With magnetic modelling we almost always set the background susceptibility to 0 and consider the absolute susceptibility values of targets. With gravity you can generally choose a background density value.

If you want to model free air data and include terrain in the model, the background density must be 0, with true densities for the rocks. If you are modelling Bouguer data then you can choose your background density. If for instance you are modelling variation in thickness of overburden on bedrock, by setting the background density to represent the bedrock, you only need a body for the overburden.

In a case of three distinct densities (representing kimberlite, limestone and granite), if your granite/limestone interface is very extensive and flat then it will generate no change in gravity. Therefore, you can make one body for the kimberlite intruding limestone, and a second body beneath it for the kimberlite intruding granite. If you set the background density to 0 then the first body would have a density of (kimberlite – limestone) and the deeper body would have a density of (kimberlite – granite). You will not need bodies for the granite or the limestone.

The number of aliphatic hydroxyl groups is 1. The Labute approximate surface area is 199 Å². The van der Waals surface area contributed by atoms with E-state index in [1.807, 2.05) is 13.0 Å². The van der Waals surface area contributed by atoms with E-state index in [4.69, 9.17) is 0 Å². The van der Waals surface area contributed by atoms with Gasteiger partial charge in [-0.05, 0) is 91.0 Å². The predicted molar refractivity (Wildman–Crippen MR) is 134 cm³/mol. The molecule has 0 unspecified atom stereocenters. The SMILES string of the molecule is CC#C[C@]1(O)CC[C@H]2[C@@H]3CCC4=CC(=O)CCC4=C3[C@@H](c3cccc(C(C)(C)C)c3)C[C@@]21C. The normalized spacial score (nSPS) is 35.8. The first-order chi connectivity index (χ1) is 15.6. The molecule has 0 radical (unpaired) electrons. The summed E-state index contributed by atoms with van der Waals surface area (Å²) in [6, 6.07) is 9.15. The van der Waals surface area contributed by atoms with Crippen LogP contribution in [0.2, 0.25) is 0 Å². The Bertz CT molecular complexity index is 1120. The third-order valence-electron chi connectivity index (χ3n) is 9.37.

Assume (values are nominal only) limestone = 2.9 gm/cc, granite = 2.65, kimberlite = 2.4. Then set background density to zero and have one body of “kimberlite in limestone” with density = 2.4-2.9 = -0.5 gm/cc, and beneath it “kimberlite in granite” with density = 2.4-2.65 = -0.25 gm/cc.

However, where the geometry is more complicated and you must include gravity variations caused by the geometry of the limestone/granite interface, you may need to overlap bodies. In this case, each volume of a body overlap has an effective density contrast given by the sum of the contrast of each of the overlapping bodies against background. In the case of having overlapping bodies it is most convenient (but not necessary) to have the background density = 0.

For example, referencing the above densities, follow the steps below:
  1. set background density = 0 and let this represent the granite (true density 2.65). You do not need any granite body.
  2. A block of limestone by itself has a density of (2.9-2.65 = 0.25 gm/cc).
  3. The kimberlite intruding the granite has a density of (2.4-2.65 = -0.25 gm/cc).
  4. The kimberlite intruding the limestone also needs a contrast of -0.25 gm/cc, but if you are using a body for the limestone then the volume occupied by the kimberlite intruded into it already has a contrast of +0.25 gm/cc. You therefore need to give the “kimberlite in limestone” body a density of -0.5 gm/cc to take that contrast from +0.25 to -0.25.
Obviously, try to avoid the need to overlap bodies, although this is not always possible.